Electronic Arts’ chief financial officer, Blake Jorgensen, told the audience at the recent Goldman Sachs Technology and Internet Conference in San Francisco that his company is not expecting Microsoft and Sony’s next generation consoles to be backwards compatible with Xbox 360 and PS3 software. If that turns out to be the case, Jorgensen noted that the result will likely be a slow adoption of the unannounced hardware.
“An important thing to remember is that next-gen consoles will most likely not be backwards compatible, and if you [play] multiplayer on a game, you’ll most likely not be able to play with someone on a different generation. And so if you’re a FIFA player and, and the soccer season’s starting in August, and all your friends are playing FIFA, you’re going to want to be on the same box that they’re on.”
“So if they all go out and buy a gen-four box if it comes out at Christmas, then you’ll most likely do it. If they all hold on and continue to play on third-generation, you’ll probably not see that box purchase until after the soccer season’s over.”
Considering Microsoft’s half-hearted attempt at backwards compatibility with the Xbox 360 and Sony’s decision to completely drop the feature in early revisions to the PS3 hardware, it would be rather surprising to see either company go the Nintendo Wii U route as it relates to last-gen software.
It also makes sense from a business perspective, because if the next generation Xbox and PlayStation are backward compatible it would be extremely difficult for their respective marketing teams to sell us Super HD Collections of all the current HD games that we own.
Jorgensen also took some time to comment on EA’s position towards the used game market, and recent rumors claiming the next Xbox would block users ability to play used games by requiring an always-on Internet connection and activation codes.
“It’s one of these classic double-edged swords. In one way the used game business has been critical for the health of the retail channel, and having a healthy retail channel is an important thing for us. The business will probably never be 100 percent digital. Bandwidths are a constraint, and will continue to be a constraint for many years to come, which hold back the ability to do full digital downloads of some games.”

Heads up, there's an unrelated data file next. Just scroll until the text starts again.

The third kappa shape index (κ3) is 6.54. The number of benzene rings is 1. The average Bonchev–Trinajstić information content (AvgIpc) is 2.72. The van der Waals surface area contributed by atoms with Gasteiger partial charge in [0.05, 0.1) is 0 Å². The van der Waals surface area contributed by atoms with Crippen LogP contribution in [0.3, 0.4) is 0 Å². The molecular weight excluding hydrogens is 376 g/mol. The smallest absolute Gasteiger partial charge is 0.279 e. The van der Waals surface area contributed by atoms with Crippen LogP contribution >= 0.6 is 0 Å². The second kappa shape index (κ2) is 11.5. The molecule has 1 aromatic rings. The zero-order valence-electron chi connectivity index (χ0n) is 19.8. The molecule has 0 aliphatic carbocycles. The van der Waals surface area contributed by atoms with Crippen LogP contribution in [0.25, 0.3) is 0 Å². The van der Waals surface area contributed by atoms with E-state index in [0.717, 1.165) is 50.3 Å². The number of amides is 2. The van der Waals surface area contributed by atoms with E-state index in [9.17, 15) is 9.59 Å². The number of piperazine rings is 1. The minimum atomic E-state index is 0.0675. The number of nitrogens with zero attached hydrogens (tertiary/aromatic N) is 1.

“…Would we like to sell everything at full price and not have a used game market? Sure. But I think the used game market’s a little like any other kind of market where it creates liquidity. The fact is, that liquidity benefits us in some fashion. So if someone goes in and trades in a game, there’s a good chance they’re going to buy another one of our games. And so if there’s a liquid market, I think that that’s not a bad thing at all.”
“I can’t really comment on where the next generation boxes are going to be relative to used games. I will say that the trend in the business is to have that always-on connectivity and connect with a customer, and to the extent that the software identifies a certain customer is going to create some issues going down the road in the used game market. But I do believe that the consumer likes it, and it’s been good for the retail channel.”
While Jorgensen remained silent on the topic of used game support and the next generation consoles from Microsoft and Sony, he left little doubt that the systems would require always-on Internet connections. Regardless of how either company plans to use those always-on connections, they will create major problems with a significant number of their prospective customers who either don’t have access to a high speed Internet connection or don’t want to hook their video game systems up to it.
It will be interesting to see exactly what Microsoft and Sony have planned for their next generation consoles. If they turn out to be anything like what we have been hearing, I’m guessing that we are in for a rather long transition period.